Lately I’ve been doing a lot more Python hacking, especially around text mining and using the deep learning library Keras and NLTK. Normally I’d do most of my work in RapidMiner but I wanted to do some grunt work and learn something along the way. It was really about educating myself on Recurrent Neural Networks (RNN) and doing it the hard way I guess.
Keras and NLTK
As usually I went to google to do some sleuthing about how to text mine using an LSTM implementation of Keras and boy did I find some goodies.
The best tutorials are easy to understand and follow along. My introduction to Deep Learning with Keras was via Jason’s excellent tutorial called Text Generation with LSTM Recurrent Neural Networks in Python with Keras.
Jason took a very easy to bite approach to implementing Keras to read in the Alice In Wonderland book character by character and then try to generate some text in the ‘style’ of what was written before. It was a great Proof of Concept but fraught with some strange results. He acknowledges that and offers some additional guidance at the end of the tutorial, mainly removing punctuation and more training epochs.
The text processing is one thing but the model optimization is another. Since I have a crappy laptop I can just forget about optimizing a Keras script, so I went the text process route and used NLTK.
Now that I’ve been around the text mining/processing block a bunch of times, the NLTK python library makes more sense in this application. I much prefer using the RapidMiner Text Processing implementation for 90% of what I do with text but every so often you need something special and atypical.
The first results were terrible as my tweet can attest too!
— Thomas Ott (@neuralmarket) August 10, 2017
So I added a short function to Jason’s script that preprocesses a new file loaded with haikus. I removed all punctuation and stop words with the express goal of generating haiku.
While this script was learning I started to dig around the Internet for some other interesting and related posts on LSTM’s, NLTK and text generation until I found Click-O-Tron. That cracked me up. Leave it to us humans to take some cool piece of technology and implement it for lulz.
I have grandiose dreams of using this script so I would need to put it in production one day. This is where everything got to be a pain in the ass. My first thought was to run the training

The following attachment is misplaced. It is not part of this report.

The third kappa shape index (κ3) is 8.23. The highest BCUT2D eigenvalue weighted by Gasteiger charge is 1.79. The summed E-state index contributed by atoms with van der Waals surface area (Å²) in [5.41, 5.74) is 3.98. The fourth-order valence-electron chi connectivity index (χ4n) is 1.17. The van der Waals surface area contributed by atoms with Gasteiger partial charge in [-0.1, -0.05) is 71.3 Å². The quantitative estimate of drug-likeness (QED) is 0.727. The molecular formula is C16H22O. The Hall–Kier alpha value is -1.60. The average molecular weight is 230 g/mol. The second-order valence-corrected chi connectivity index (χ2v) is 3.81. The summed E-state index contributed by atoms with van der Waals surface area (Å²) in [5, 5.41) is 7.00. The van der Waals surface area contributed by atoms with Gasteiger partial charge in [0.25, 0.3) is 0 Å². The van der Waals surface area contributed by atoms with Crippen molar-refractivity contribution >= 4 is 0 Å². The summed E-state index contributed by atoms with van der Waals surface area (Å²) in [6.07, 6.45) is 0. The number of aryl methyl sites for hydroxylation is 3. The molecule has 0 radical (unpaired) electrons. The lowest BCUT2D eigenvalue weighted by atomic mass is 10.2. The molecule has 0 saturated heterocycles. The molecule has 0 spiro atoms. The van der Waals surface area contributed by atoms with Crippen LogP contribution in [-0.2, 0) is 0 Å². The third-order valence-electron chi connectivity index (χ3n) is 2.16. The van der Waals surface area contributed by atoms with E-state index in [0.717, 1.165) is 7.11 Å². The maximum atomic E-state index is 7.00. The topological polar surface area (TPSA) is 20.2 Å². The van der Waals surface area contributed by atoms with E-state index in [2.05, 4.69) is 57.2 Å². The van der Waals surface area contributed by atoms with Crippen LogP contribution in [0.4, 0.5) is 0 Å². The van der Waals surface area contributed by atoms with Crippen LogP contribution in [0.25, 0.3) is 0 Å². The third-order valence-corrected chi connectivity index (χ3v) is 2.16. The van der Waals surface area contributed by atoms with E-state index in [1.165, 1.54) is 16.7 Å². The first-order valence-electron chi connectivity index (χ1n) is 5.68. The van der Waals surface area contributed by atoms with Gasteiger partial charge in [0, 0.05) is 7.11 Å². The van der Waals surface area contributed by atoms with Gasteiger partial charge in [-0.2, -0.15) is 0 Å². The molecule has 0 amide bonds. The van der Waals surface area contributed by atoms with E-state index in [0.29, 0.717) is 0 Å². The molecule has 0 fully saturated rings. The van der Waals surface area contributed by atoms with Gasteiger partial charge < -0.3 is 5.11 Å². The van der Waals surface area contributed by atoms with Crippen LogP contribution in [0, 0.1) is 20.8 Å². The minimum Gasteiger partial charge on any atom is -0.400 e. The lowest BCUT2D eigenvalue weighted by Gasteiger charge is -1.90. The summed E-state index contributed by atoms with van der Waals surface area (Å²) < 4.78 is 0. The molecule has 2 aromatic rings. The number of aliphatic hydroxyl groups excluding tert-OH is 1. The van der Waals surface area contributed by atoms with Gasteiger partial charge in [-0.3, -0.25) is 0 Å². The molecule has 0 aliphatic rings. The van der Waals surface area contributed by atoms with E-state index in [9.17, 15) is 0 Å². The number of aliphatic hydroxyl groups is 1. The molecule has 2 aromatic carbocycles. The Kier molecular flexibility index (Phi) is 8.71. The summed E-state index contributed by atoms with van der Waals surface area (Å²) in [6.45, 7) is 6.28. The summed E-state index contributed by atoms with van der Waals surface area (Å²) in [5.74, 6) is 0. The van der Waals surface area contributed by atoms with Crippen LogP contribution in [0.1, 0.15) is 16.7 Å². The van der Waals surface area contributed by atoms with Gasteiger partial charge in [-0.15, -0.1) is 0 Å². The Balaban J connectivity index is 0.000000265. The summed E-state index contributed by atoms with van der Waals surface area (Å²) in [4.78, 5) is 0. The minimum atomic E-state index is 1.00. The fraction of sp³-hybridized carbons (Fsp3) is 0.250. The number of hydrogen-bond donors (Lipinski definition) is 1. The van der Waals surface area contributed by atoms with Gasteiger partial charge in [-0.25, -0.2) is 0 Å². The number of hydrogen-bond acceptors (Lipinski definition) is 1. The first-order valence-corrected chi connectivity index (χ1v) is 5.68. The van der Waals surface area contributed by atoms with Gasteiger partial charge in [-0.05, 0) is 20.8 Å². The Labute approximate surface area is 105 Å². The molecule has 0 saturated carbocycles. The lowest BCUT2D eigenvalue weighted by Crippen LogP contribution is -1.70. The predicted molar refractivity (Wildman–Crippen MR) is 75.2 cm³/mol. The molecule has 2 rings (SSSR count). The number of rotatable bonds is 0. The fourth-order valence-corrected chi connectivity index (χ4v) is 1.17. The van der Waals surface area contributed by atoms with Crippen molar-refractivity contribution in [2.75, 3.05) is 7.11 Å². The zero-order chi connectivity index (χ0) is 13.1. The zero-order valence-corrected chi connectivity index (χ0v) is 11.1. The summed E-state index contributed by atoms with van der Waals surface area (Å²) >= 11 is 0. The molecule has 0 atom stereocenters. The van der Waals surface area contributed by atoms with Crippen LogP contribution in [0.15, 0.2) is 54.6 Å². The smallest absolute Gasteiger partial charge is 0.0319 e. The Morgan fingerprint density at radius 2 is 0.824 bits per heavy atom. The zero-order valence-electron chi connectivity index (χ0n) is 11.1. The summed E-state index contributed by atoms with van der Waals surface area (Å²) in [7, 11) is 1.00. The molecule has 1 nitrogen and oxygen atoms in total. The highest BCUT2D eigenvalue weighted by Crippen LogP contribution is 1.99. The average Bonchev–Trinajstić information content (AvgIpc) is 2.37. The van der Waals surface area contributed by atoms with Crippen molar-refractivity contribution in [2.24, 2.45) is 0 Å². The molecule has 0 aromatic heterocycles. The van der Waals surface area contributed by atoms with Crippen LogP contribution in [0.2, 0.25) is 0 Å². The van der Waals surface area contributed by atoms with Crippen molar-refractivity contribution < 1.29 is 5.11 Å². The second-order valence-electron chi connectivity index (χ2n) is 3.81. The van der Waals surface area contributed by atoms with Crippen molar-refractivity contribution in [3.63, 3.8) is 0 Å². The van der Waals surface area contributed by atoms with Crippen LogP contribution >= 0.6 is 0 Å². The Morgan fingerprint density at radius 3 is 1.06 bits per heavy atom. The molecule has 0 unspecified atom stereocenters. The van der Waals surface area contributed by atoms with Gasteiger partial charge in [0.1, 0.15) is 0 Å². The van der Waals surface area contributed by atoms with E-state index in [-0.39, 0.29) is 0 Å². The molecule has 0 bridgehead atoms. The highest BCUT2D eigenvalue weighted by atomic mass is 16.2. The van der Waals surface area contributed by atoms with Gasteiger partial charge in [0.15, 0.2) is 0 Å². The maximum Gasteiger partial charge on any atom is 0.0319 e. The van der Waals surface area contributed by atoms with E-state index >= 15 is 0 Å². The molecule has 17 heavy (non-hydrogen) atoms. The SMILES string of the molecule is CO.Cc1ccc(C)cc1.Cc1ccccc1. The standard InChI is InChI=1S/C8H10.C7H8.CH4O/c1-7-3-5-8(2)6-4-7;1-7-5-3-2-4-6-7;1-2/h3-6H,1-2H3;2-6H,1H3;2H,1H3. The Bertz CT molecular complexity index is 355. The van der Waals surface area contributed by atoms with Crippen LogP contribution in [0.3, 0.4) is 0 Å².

While Python is great in many ways, dealing with libraries on one machine might be different on another machine and hardware. Especially when dealing with GPU’s and stuff like that. It’s gets tricky and annoying considering I work on many different workstations these days. I have a crappy little ACER laptop that I use to cron python scripts for my Twitter related work, which also happens to be an AMD processor.
I do most of my ‘hacking’ on a larger laptop that happens to have an Intel processor. To transfer my scripts from one machine to another I have to always make sure that every single Python package is installed on each machine. PITA!
Despite these annoyances, I ended up learning A LOT about Deep Learning architecture, their application, and short comings. In the end, it’s another tool in a Data Science toolkit, just don’t expect it to be a miracle savior.
Additional reading list
The Python Script
from keras.models import Sequential
from keras.layers import Dense
from keras.layers import Dropout
from keras.layers import LSTM
from keras.callbacks import ModelCheckpoint
from keras.utils import np_utils
from nltk.tokenize import RegexpTokenizer
from nltk.corpus import stopwords
# look at https://gist.github.com/ameyavilankar/10347201#file-preprocess-py-L1
sentence = sentence.lower()
tokenizer = RegexpTokenizer(r'\w+')
tokens = tokenizer.tokenize(sentence)
filtered_words = filter(lambda token: token not in stopwords.words('english'), tokens)
return " ".join(filtered_words)
# load ascii text and covert to lowercase
filename = "haikus.txt"
sentence = open(filename).read()
#raw_text = raw_text.lower()
#raw_text = nltk.sent_tokenize(raw_text)
sentence = preprocess(sentence)
raw_text = sentence
# create mapping of unique chars to integers
chars = sorted(list(set(raw_text)))
char_to_int = dict((c, i) for i, c in enumerate(chars))
n_chars = len(raw_text)
n_vocab = len(chars)
print ("Total Characters: ", n_chars)
print ("Total Vocab: ", n_vocab)
# prepare the dataset of input to output pairs encoded as integers
seq_length = 300
dataX = 
dataY = 
for i in range(0, n_chars - seq_length, 1):
seq_in = raw_text[i:i + seq_length]
seq_out = raw_text[i + seq_length]
dataX.append([char_to_int[char] for char in seq_in])
n_patterns = len(dataX)
print ("Total Patterns: ", n_patterns)
# reshape X to be [samples, time steps, features]
X = numpy.reshape(dataX, (n_patterns, seq_length, 1))
X = X / float(n_vocab)
# one hot encode the output variable
y = np_utils.to_categorical(dataY)
# define the LSTM model
model = Sequential()
model.add(LSTM(256, input_shape=(X.shape, X.shape), return_sequences=True))
# define the checkpoint
checkpoint = ModelCheckpoint(filepath, monitor='loss', verbose=1, save_best_only=True, mode='min')
callbacks_list = [checkpoint]
model.fit(X, y, epochs=3, batch_size=256, callbacks=callbacks_list)